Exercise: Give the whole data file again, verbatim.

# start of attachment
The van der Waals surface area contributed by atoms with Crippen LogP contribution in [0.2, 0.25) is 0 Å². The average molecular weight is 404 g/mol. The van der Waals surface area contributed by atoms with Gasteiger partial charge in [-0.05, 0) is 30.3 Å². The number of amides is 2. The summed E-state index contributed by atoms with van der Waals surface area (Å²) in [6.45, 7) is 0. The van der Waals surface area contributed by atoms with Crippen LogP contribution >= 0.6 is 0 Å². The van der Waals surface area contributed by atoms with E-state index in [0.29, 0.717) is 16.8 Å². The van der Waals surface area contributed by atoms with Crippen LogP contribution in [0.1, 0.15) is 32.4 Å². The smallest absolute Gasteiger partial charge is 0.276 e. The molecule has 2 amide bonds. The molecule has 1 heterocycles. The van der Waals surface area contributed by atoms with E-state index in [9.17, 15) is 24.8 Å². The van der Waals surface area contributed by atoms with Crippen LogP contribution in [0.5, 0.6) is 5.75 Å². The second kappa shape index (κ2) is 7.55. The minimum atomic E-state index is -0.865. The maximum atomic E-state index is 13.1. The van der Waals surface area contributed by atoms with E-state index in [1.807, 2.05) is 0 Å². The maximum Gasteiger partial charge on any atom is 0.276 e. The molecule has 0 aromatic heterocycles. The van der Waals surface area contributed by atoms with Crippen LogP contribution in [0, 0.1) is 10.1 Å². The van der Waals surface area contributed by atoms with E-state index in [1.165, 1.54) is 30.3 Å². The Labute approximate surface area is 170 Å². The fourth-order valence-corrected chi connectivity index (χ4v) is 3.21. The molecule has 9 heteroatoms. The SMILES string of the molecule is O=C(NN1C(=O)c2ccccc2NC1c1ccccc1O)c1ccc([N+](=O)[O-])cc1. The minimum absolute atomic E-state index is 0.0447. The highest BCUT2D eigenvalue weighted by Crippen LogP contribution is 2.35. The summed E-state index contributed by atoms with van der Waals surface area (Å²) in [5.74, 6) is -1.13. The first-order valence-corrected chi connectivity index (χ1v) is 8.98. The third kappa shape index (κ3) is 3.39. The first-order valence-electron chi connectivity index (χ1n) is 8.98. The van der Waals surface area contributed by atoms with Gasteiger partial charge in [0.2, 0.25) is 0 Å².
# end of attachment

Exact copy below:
The van der Waals surface area contributed by atoms with Crippen LogP contribution in [0.2, 0.25) is 0 Å². The average molecular weight is 404 g/mol. The van der Waals surface area contributed by atoms with Gasteiger partial charge in [-0.05, 0) is 30.3 Å². The number of amides is 2. The summed E-state index contributed by atoms with van der Waals surface area (Å²) in [6.45, 7) is 0. The van der Waals surface area contributed by atoms with Crippen LogP contribution >= 0.6 is 0 Å². The van der Waals surface area contributed by atoms with E-state index in [0.29, 0.717) is 16.8 Å². The van der Waals surface area contributed by atoms with Crippen LogP contribution in [0.1, 0.15) is 32.4 Å². The smallest absolute Gasteiger partial charge is 0.276 e. The molecule has 2 amide bonds. The molecule has 1 heterocycles. The van der Waals surface area contributed by atoms with E-state index in [9.17, 15) is 24.8 Å². The van der Waals surface area contributed by atoms with Crippen LogP contribution in [0.5, 0.6) is 5.75 Å². The second kappa shape index (κ2) is 7.55. The minimum atomic E-state index is -0.865. The maximum atomic E-state index is 13.1. The van der Waals surface area contributed by atoms with E-state index in [1.807, 2.05) is 0 Å². The maximum Gasteiger partial charge on any atom is 0.276 e. The molecule has 0 aromatic heterocycles. The van der Waals surface area contributed by atoms with Crippen LogP contribution in [0, 0.1) is 10.1 Å². The van der Waals surface area contributed by atoms with E-state index in [1.165, 1.54) is 30.3 Å². The Labute approximate surface area is 170 Å². The fourth-order valence-corrected chi connectivity index (χ4v) is 3.21. The molecule has 9 heteroatoms. The SMILES string of the molecule is O=C(NN1C(=O)c2ccccc2NC1c1ccccc1O)c1ccc([N+](=O)[O-])cc1. The minimum absolute atomic E-state index is 0.0447. The highest BCUT2D eigenvalue weighted by Crippen LogP contribution is 2.35. The summed E-state index contributed by atoms with van der Waals surface area (Å²) in [5.74, 6) is -1.13. The first-order valence-corrected chi connectivity index (χ1v) is 8.98. The third kappa shape index (κ3) is 3.39. The first-order valence-electron chi connectivity index (χ1n) is 8.98. The van der Waals surface area contributed by atoms with Gasteiger partial charge in [0.2, 0.25) is 0 Å².